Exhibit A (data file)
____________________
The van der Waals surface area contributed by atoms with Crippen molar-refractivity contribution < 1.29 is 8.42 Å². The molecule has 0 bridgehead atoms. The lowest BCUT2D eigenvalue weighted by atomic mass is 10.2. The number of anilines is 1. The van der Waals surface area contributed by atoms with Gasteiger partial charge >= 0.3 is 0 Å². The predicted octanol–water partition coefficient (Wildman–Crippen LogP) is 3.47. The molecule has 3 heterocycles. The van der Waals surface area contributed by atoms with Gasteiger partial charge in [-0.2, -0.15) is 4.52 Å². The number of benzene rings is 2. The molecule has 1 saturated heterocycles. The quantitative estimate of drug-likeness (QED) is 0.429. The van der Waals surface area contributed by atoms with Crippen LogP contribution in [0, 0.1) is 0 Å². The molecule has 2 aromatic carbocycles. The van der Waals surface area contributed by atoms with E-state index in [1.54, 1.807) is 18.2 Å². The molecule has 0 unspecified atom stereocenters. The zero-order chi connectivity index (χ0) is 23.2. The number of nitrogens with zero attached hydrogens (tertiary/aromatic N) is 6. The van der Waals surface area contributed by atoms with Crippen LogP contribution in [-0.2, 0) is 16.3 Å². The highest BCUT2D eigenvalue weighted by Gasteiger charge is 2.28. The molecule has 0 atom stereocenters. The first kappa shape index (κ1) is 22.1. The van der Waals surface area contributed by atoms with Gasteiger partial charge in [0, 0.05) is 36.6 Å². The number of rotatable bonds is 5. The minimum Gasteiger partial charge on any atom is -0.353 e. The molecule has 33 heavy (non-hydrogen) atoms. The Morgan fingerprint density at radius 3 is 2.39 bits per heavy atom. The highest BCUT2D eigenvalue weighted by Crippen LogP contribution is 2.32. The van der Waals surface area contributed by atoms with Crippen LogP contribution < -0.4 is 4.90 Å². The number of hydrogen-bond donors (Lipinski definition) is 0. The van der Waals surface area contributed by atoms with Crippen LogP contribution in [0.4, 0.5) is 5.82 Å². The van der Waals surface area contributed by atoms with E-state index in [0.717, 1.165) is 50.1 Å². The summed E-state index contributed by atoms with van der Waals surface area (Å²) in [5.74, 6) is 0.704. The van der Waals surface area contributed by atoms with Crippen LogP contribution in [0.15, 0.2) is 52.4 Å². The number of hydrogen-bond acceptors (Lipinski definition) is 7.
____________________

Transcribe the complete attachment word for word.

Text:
The van der Waals surface area contributed by atoms with Crippen molar-refractivity contribution < 1.29 is 8.42 Å². The molecule has 0 bridgehead atoms. The lowest BCUT2D eigenvalue weighted by atomic mass is 10.2. The number of anilines is 1. The van der Waals surface area contributed by atoms with Gasteiger partial charge >= 0.3 is 0 Å². The predicted octanol–water partition coefficient (Wildman–Crippen LogP) is 3.47. The molecule has 3 heterocycles. The van der Waals surface area contributed by atoms with Gasteiger partial charge in [-0.2, -0.15) is 4.52 Å². The number of benzene rings is 2. The molecule has 1 saturated heterocycles. The quantitative estimate of drug-likeness (QED) is 0.429. The van der Waals surface area contributed by atoms with Crippen LogP contribution in [0, 0.1) is 0 Å². The molecule has 2 aromatic carbocycles. The van der Waals surface area contributed by atoms with E-state index in [1.54, 1.807) is 18.2 Å². The molecule has 0 unspecified atom stereocenters. The zero-order chi connectivity index (χ0) is 23.2. The number of nitrogens with zero attached hydrogens (tertiary/aromatic N) is 6. The van der Waals surface area contributed by atoms with Crippen LogP contribution in [-0.2, 0) is 16.3 Å². The highest BCUT2D eigenvalue weighted by Gasteiger charge is 2.28. The molecule has 0 atom stereocenters. The first kappa shape index (κ1) is 22.1. The van der Waals surface area contributed by atoms with Gasteiger partial charge in [0, 0.05) is 36.6 Å². The number of rotatable bonds is 5. The minimum Gasteiger partial charge on any atom is -0.353 e. The molecule has 33 heavy (non-hydrogen) atoms. The Morgan fingerprint density at radius 3 is 2.39 bits per heavy atom. The highest BCUT2D eigenvalue weighted by Crippen LogP contribution is 2.32. The van der Waals surface area contributed by atoms with Crippen LogP contribution < -0.4 is 4.90 Å². The number of hydrogen-bond donors (Lipinski definition) is 0. The van der Waals surface area contributed by atoms with Crippen LogP contribution in [0.4, 0.5) is 5.82 Å². The van der Waals surface area contributed by atoms with E-state index in [0.717, 1.165) is 50.1 Å². The summed E-state index contributed by atoms with van der Waals surface area (Å²) in [5.74, 6) is 0.704. The van der Waals surface area contributed by atoms with Crippen LogP contribution in [0.15, 0.2) is 52.4 Å². The number of hydrogen-bond acceptors (Lipinski definition) is 7.